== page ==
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Teaching Adapting Screenwriters: Adaptation Theory through Creative Practice

Sherry, J. (2014) Teaching Adapting Screenwriters: Adaptation Theory through Creative Practice. In: Teaching Adaptations. UNSPECIFIED, pp. 87-105. ISBN 978-1-137-31115-3

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Abstract

Whilst many of the most innovative and progressive texts on adaptation theory still emerge from Literary and Film Studies, the attraction of the subject for a variety of scholars from divergent academic disciplines has seen the field expand to incorporate new methodologies and approaches. Despite this, the teaching of adaptation is still principally located in departments of English and Film, and its pedagogical function remains focused on illuminating students� understanding of literature, or to better understand cinema�s inherent qualities via its relationship with other media. Furthermore, examinations of adapted films focus primarily on the relationship between the literary source text and resultant film text, failing to adequately interrogate the complex industrial and creative processes that take place during adaptation. The lack of attention to the teaching of processes of adapting can be seen as a more general tendency to overlook the many useful theoretical and creative functions of adaptation studies methodologies beyond comparative case-study analysis. As Dennis Cutchins, Laurence Raw, and James M. Welsh argue in their introduction to The Pedagogy of Adaptation (2010) �we have not generally created useful theoretical models or participated in sufficient dialogue concerning how adaptations might be taught in different contexts�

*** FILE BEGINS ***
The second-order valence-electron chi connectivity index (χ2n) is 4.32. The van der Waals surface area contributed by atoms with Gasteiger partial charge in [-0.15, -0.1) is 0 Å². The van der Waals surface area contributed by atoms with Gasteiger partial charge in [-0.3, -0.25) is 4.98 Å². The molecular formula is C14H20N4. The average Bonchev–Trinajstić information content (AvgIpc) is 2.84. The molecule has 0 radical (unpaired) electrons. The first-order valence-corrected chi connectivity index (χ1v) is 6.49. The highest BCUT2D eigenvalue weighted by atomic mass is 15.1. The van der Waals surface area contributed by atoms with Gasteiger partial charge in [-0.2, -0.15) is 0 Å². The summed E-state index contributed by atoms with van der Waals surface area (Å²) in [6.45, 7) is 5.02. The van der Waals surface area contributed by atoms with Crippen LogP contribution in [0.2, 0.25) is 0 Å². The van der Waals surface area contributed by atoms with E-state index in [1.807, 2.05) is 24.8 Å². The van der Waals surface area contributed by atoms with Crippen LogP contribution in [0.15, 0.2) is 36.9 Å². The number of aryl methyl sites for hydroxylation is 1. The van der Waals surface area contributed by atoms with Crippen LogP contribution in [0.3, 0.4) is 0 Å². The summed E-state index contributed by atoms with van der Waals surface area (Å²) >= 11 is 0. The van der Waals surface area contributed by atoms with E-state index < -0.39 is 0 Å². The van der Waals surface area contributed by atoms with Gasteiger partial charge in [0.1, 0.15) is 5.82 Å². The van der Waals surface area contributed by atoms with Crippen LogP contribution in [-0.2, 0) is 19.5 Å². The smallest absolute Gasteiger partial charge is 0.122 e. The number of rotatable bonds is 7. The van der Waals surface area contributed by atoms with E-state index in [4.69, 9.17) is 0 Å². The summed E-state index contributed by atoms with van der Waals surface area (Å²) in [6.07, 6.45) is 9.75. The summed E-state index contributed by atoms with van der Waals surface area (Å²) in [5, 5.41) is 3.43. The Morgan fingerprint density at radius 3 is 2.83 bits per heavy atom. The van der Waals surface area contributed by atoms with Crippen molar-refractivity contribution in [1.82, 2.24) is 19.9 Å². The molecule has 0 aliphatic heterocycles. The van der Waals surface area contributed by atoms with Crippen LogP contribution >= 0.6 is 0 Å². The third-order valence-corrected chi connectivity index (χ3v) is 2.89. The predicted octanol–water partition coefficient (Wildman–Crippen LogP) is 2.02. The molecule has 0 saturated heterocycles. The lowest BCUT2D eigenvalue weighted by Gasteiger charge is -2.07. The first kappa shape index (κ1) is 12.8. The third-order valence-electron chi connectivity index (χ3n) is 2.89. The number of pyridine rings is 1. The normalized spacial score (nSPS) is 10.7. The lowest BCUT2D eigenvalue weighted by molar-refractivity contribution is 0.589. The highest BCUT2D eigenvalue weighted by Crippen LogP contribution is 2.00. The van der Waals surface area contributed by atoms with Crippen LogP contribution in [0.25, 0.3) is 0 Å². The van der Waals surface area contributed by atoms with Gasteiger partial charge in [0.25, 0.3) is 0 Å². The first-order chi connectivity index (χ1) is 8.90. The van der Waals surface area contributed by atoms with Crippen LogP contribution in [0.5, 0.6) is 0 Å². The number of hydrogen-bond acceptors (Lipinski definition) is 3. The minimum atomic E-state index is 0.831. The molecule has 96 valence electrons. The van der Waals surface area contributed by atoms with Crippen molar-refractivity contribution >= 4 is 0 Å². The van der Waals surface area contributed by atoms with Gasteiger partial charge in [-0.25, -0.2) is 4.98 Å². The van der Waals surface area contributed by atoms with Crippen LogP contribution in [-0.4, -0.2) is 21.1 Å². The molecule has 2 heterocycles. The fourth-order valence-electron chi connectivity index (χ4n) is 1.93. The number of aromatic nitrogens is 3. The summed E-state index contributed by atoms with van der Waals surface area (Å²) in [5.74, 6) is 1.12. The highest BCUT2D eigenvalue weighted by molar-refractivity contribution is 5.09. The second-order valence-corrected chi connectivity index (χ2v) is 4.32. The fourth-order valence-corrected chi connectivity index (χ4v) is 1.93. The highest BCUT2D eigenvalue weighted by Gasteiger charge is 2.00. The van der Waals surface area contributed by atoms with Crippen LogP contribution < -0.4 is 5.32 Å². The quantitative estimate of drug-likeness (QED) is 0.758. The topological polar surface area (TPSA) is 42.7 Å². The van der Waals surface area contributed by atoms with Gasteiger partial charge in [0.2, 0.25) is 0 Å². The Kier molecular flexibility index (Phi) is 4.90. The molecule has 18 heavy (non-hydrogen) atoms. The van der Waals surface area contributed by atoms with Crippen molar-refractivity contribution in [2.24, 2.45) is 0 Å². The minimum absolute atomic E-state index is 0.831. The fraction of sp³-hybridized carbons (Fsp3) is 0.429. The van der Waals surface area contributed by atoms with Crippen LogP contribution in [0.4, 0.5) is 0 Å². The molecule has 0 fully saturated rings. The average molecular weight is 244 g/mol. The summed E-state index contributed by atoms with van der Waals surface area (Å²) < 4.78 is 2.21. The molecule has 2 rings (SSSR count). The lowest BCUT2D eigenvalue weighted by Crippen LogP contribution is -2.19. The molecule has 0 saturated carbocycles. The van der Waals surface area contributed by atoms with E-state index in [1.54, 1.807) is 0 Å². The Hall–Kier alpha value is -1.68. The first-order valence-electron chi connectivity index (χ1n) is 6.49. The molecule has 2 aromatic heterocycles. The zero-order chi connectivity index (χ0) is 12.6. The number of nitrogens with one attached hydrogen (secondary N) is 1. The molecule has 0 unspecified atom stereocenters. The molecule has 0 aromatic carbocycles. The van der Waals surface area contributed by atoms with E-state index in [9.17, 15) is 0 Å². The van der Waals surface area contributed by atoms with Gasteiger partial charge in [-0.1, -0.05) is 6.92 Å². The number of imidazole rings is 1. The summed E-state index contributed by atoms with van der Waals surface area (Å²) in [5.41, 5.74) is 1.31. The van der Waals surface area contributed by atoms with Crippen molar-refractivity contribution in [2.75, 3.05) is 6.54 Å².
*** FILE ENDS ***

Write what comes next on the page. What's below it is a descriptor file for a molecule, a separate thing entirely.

Item Type: Book Section
Subjects: Research Publications
Departments: College of Arts and Humanities > School of Creative Studies and Media
Date Deposited: 11 Mar 2016 03:16
Last Modified: 11 Mar 2016 03:16
ISBN: 978-1-137-31115-3
URI: http://e.bangor.ac.uk/id/eprint/6316
Identification Number: DOI: http://10.1057/9781137311139_7
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